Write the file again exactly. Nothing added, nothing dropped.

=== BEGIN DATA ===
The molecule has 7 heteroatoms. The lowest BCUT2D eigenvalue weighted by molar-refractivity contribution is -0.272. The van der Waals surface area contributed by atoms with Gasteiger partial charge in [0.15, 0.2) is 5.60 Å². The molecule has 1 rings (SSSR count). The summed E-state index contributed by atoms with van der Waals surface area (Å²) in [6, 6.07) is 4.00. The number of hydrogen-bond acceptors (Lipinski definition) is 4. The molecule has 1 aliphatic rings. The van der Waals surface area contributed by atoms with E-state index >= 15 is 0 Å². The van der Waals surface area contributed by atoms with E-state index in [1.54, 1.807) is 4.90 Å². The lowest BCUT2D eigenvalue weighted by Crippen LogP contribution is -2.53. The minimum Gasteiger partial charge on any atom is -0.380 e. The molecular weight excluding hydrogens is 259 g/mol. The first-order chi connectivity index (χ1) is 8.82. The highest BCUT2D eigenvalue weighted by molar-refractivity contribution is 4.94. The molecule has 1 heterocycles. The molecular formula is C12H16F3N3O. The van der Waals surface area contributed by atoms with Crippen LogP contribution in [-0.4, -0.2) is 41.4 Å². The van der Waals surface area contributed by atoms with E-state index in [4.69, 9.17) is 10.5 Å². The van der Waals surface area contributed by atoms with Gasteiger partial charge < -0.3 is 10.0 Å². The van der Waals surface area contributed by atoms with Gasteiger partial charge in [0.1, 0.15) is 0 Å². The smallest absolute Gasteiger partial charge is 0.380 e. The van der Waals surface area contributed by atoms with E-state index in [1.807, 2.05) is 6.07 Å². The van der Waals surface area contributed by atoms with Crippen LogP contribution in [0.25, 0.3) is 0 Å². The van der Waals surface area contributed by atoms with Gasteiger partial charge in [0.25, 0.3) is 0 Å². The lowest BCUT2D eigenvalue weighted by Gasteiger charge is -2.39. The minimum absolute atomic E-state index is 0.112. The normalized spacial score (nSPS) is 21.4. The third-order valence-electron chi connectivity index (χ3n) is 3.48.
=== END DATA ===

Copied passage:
The molecule has 7 heteroatoms. The lowest BCUT2D eigenvalue weighted by molar-refractivity contribution is -0.272. The van der Waals surface area contributed by atoms with Gasteiger partial charge in [0.15, 0.2) is 5.60 Å². The molecule has 1 rings (SSSR count). The summed E-state index contributed by atoms with van der Waals surface area (Å²) in [6, 6.07) is 4.00. The number of hydrogen-bond acceptors (Lipinski definition) is 4. The molecule has 1 aliphatic rings. The van der Waals surface area contributed by atoms with E-state index >= 15 is 0 Å². The van der Waals surface area contributed by atoms with E-state index in [1.54, 1.807) is 4.90 Å². The lowest BCUT2D eigenvalue weighted by Crippen LogP contribution is -2.53. The minimum Gasteiger partial charge on any atom is -0.380 e. The molecular weight excluding hydrogens is 259 g/mol. The first-order chi connectivity index (χ1) is 8.82. The highest BCUT2D eigenvalue weighted by molar-refractivity contribution is 4.94. The molecule has 1 heterocycles. The molecular formula is C12H16F3N3O. The van der Waals surface area contributed by atoms with Crippen LogP contribution in [-0.4, -0.2) is 41.4 Å². The van der Waals surface area contributed by atoms with E-state index in [4.69, 9.17) is 10.5 Å². The van der Waals surface area contributed by atoms with Gasteiger partial charge < -0.3 is 10.0 Å². The van der Waals surface area contributed by atoms with Gasteiger partial charge in [0.1, 0.15) is 0 Å². The smallest absolute Gasteiger partial charge is 0.380 e. The van der Waals surface area contributed by atoms with E-state index in [1.807, 2.05) is 6.07 Å². The van der Waals surface area contributed by atoms with Crippen LogP contribution in [0.25, 0.3) is 0 Å². The van der Waals surface area contributed by atoms with Gasteiger partial charge in [0.25, 0.3) is 0 Å². The lowest BCUT2D eigenvalue weighted by Gasteiger charge is -2.39. The minimum absolute atomic E-state index is 0.112. The normalized spacial score (nSPS) is 21.4. The third-order valence-electron chi connectivity index (χ3n) is 3.48.